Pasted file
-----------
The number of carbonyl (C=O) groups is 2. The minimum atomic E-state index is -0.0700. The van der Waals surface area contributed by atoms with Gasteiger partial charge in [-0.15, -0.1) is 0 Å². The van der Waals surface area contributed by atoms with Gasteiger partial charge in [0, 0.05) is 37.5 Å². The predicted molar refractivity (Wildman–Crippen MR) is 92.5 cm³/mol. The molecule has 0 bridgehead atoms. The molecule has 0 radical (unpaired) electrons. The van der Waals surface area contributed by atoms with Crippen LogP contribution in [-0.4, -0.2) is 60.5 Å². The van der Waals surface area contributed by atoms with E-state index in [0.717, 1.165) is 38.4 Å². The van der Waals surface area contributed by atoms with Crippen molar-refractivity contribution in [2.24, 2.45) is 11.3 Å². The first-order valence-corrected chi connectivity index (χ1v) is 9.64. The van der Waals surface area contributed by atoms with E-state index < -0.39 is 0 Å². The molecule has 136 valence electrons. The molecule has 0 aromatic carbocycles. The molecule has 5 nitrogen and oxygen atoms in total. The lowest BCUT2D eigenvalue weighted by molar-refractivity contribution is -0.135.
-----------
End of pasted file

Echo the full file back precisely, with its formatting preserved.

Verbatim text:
The number of carbonyl (C=O) groups is 2. The minimum atomic E-state index is -0.0700. The van der Waals surface area contributed by atoms with Gasteiger partial charge in [-0.15, -0.1) is 0 Å². The van der Waals surface area contributed by atoms with Gasteiger partial charge in [0, 0.05) is 37.5 Å². The predicted molar refractivity (Wildman–Crippen MR) is 92.5 cm³/mol. The molecule has 0 bridgehead atoms. The molecule has 0 radical (unpaired) electrons. The van der Waals surface area contributed by atoms with Crippen LogP contribution in [-0.4, -0.2) is 60.5 Å². The van der Waals surface area contributed by atoms with E-state index in [0.717, 1.165) is 38.4 Å². The van der Waals surface area contributed by atoms with Crippen molar-refractivity contribution in [2.24, 2.45) is 11.3 Å². The first-order valence-corrected chi connectivity index (χ1v) is 9.64. The van der Waals surface area contributed by atoms with E-state index < -0.39 is 0 Å². The molecule has 136 valence electrons. The molecule has 0 aromatic carbocycles. The molecule has 5 nitrogen and oxygen atoms in total. The lowest BCUT2D eigenvalue weighted by molar-refractivity contribution is -0.135.